The two-year grant is part of a statewide effort to integrate oral health into standard care for seniors and people with disabilities. Di Findley, director of the nonprofit Iowa CareGivers, says the Lifelong Smiles Coalition developed a training program for health care aides called, “Mouth Care Matters,” and 100 direct care workers have been trained so far.
Findley says, “One of the direct care workers mentioned at our statewide conference when they began to understand that connection between the mouth and the rest of the body, she said, “I’m going to start placing a much higher priority on oral health and checking that person’s mouth than I am putting lipstick on.'” Findley says standards for oral health care should be added to the intake process for nursing home patients and especially for those receiving home health care services. For example, aides or nurses could ask a few simple questions, like, “Can you eat?” or “Do you have sores or pain in your mouth?”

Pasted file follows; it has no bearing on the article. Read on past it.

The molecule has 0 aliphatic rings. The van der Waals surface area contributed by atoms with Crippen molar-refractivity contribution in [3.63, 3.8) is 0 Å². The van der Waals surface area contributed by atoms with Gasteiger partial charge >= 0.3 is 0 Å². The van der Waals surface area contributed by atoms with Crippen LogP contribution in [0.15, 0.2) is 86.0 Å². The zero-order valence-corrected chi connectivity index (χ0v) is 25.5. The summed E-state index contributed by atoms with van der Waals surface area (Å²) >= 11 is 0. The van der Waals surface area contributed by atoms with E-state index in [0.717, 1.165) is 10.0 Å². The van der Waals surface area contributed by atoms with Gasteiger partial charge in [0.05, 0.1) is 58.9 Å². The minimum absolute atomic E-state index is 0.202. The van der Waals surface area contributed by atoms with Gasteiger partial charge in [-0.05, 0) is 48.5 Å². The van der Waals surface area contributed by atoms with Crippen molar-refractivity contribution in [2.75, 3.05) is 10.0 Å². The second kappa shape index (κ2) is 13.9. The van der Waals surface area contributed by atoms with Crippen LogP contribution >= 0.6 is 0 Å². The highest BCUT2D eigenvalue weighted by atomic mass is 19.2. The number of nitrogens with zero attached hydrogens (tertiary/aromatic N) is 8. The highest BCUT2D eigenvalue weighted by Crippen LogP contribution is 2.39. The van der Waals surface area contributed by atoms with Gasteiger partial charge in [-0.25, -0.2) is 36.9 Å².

She says, “I think promoting standards that can be recognized at the state level and integrated into the bigger system, that’s the only way it’s going to change significantly.” The grant comes from the Delta Dental of Iowa Foundation.
Delta Dental of Iowa is a nonprofit insurance company and its foundation’s purpose is to help improve oral health care in the state. Learn more at: www.lifelongsmilescoalition.com.
(By Michelle O’Neill, WVIK, Rock Island)